Helion Energy

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Helion Energy Inc.
Private
Industry Nuclear fusion
Headquarters Redmond, Washington, United States
Key people
  • Dr. David Kirtley, CEO; Dr. John Slough, CSO
  • Chris Pihl, CTO
  • Dr. George Votroubek, Principal Scientist
Website www.helionenergy.com

Helion Energy, Inc. is an American company in Redmond, WA developing a magneto-inertial fusion power technology called The Fusion Engine.[1] Their approach combines the stability of magnetic containment and once-per-second heating pulsed inertial fusion.[2] They are developing a 50 MW scale system. [3][4]

Organization[edit]

Helion Energy was founded in 2013 by Dr. David Kirtley, Dr. John Slough, Chris Pihl, and Dr. George Votroubek.[5] [6] Helion Energy is a spin-off of Redmond company MSNW LLC[7] that now develops space propulsion related technologies. Investors in Helion include YCombinator, Mithril Capital Management, and Capricorn Investment Group. [8][9] The management team won the 2013 National Cleantech Open Energy Generation competition and awards at the 2014 ARPA-E Future Energy Startup competition [2] and were members of the 2014 YCombinator program.[10]

Technology[edit]

The Fusion Engine technology is based on the Inductive Plasmoid Accelerator (IPA) experiments[11][12] performed at MSNW LLC from 2005 through 2012. This system theoretically operates at 1 Hz, injecting plasma, compressing it to fusion conditions, expanding it and directly recovering the energy to provide electricity.[13] The IPA experiments claimed 300 km/s velocities, deuterium neutron production, and 2 keV deuterium ion temperatures.[12]

Fuel[edit]

Helion intends to use helium-3/deuterium fuel. This fuel allows essentially aneutronic fusion, releasing only 5% of its energy in the form of neutrons. The helium is captured and reused, eliminating supply concerns.[2]

Fusion reaction: 2D + 3He4He + 1p + 18.3 MeV

The IPA experiments used deuterium-deuterium fusion, which produces a 2.4 MeV neutron per reaction. Helion and MSNW published articles describing a deuterium-tritium implementation which is the easiest to achieve but generate 14 MeV neutrons.

Containment[edit]

This fusion approach uses the magnetic field of a Field Reversed Configuration (FRC) plasmoid (operated with solid state electronics derived from power switching electronics in wind turbines) to prevent plasma losses. An FRC is a magnetized plasma configuration notable for its closed field lines, high Beta and lack of internal penetrations.[2]

Compression[edit]

To inject the plasmoid into the fusion ‘burn’ chamber two plasmoids are accelerated at high velocity with pulsed magnetic fields and merge into a single plasmoid at high pressure.[2] Their experiments achieved plasmas of 1.5 Tesla and 2 keV temperatures. Published records show plans to compress fusion plasmas to 12 Tesla.[14]

Energy Generation[edit]

Energy is captured by direct energy conversion that translates high-energy alpha particles directly into a voltage. This eliminates the need for steam turbines and cooling towers (and the associated energy losses).[2]

Funding[edit]

Helion Energy received $7 million in funding from NASA, the U.S. Department of Energy and the Department of Defense,[15] followed by $1.5 million from the private sector in August 2014, through the seed accelerators Y Combinator and Mithril Capital Management.[16] The company raised an additional $10.6 million in July, 2015.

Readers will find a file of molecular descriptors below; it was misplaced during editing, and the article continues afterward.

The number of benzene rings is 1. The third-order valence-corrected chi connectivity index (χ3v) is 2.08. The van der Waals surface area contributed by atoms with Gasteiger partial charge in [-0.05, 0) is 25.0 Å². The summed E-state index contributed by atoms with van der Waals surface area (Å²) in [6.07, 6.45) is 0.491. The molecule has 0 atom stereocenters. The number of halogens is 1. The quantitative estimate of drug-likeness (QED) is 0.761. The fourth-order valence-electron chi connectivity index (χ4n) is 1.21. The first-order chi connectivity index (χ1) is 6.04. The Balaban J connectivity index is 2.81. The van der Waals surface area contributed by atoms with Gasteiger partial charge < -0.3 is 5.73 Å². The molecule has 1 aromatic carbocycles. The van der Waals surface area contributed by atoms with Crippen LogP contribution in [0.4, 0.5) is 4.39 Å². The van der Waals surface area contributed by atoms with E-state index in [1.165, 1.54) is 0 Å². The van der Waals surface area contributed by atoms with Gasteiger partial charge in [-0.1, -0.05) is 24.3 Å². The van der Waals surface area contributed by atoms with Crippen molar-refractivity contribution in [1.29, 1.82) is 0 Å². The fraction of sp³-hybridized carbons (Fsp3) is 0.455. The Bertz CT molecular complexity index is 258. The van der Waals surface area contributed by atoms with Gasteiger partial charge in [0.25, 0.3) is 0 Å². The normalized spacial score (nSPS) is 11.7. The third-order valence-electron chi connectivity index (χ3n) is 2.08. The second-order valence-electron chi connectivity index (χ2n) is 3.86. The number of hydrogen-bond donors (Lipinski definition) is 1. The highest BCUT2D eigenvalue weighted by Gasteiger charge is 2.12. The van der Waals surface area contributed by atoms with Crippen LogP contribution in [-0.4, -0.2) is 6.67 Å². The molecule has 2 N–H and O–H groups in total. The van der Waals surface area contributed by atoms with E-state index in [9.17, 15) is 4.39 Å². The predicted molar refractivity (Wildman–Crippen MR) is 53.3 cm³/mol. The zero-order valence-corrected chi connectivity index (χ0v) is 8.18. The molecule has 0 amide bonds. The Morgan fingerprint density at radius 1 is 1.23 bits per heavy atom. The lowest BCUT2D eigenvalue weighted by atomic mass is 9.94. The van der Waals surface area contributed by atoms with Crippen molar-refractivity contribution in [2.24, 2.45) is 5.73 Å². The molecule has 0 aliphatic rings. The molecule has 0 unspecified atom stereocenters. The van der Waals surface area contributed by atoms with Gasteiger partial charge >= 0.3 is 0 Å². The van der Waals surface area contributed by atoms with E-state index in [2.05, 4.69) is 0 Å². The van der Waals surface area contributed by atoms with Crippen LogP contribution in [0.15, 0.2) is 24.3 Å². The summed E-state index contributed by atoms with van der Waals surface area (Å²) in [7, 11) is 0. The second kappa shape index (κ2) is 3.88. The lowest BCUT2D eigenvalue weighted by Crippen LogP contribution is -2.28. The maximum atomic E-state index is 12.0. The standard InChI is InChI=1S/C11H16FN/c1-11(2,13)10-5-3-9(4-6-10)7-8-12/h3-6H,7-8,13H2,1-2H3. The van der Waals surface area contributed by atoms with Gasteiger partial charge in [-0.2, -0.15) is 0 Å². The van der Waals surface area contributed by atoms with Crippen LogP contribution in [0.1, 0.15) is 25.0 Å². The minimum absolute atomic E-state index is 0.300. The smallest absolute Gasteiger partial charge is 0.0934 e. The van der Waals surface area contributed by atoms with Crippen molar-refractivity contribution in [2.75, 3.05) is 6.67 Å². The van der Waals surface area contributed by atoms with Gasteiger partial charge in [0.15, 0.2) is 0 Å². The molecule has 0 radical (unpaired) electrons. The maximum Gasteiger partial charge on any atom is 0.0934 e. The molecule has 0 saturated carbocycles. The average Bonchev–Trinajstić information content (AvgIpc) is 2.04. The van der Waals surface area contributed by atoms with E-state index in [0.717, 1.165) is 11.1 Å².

Revenue Model[edit]

Helion Energy’s strategy is to generate revenue based on a royalty model of electricity produced with projected electricity prices of 40-60 $/MWhr (4 to 6 cents per kwh). Penetration of the new capacity market is estimated at 20% of market growth (2.5%) per annum eventually reaching 50% of new power generation worldwide – $52 B/yr. Gradual displacement of existing supplies enables continued growth to 20% of world electrical generation after 20 years with a net return of over $300 billion.[2]

References[edit]

  1. ^ "helionenergy.com - Helion Energy website". 
  2. ^ a b c d e f g "Next Big Future: Helion Energy raised $10.9 million and has filed to raise $21 million which would be enough to build a breakeven scale fusion machine in 2016-2017". nextbigfuture.com. Retrieved 2015-08-21. 
  3. ^ "Helion Executive Summary" (PDF). 
  4. ^ "Cleantech Open Announcement 2013". 
  5. ^ "helionenergy.com - Helion Energy website". 
  6. ^ "crunchbase.com Helion Energy website". 
  7. ^ "msnwllc.com - MSNW LLC website". 
  8. ^ "techcrunch.com - Helion Energy". 
  9. ^ "inverse.com - Helion Energy". 
  10. ^ "YC Universe Helion". 
  11. ^ Votroubek, G.; Slough, J.; Andreason, S.; Pihl, C. (June 2008). "Formation of a Stable Field Reversed Configuration through Merging". Journal of Fusion Energy. 27 (1–2): 123–127. doi:10.1007/s10894-007-9103-4. 
  12. ^ a b Slough, John; Votroubek, George; Pihl, Chris (13 April 2011). "Creation of a high-temperature plasma through merging and compression of supersonic field reversed configuration plasmoids". Nuclear Fusion. 51 (5): 053008. Bibcode:2011NucFu..51e3008S. doi:10.1088/0029-5515/51/5/053008. 
  13. ^ Svoboda, Elizabeth (21 June 2011). "Is Fusion Power Finally For Real?". Popular Mechanics. 
  14. ^ Hambling, David (16 August 2011). "Star Power: Small Fusion Startups Aim for Breakeven". New Scientist. 
  15. ^ Halper, Mark (30 April 2013). "The nearness of fusion: The materials and coolant challenges facing one fusion company mirror fission". The Alvin Weinberg Foundation. 
  16. ^ Russell, Kyle (14 August 2014). "Y Combinator And Mithril Invest In Helion, A Nuclear Fusion Startup". TechCrunch.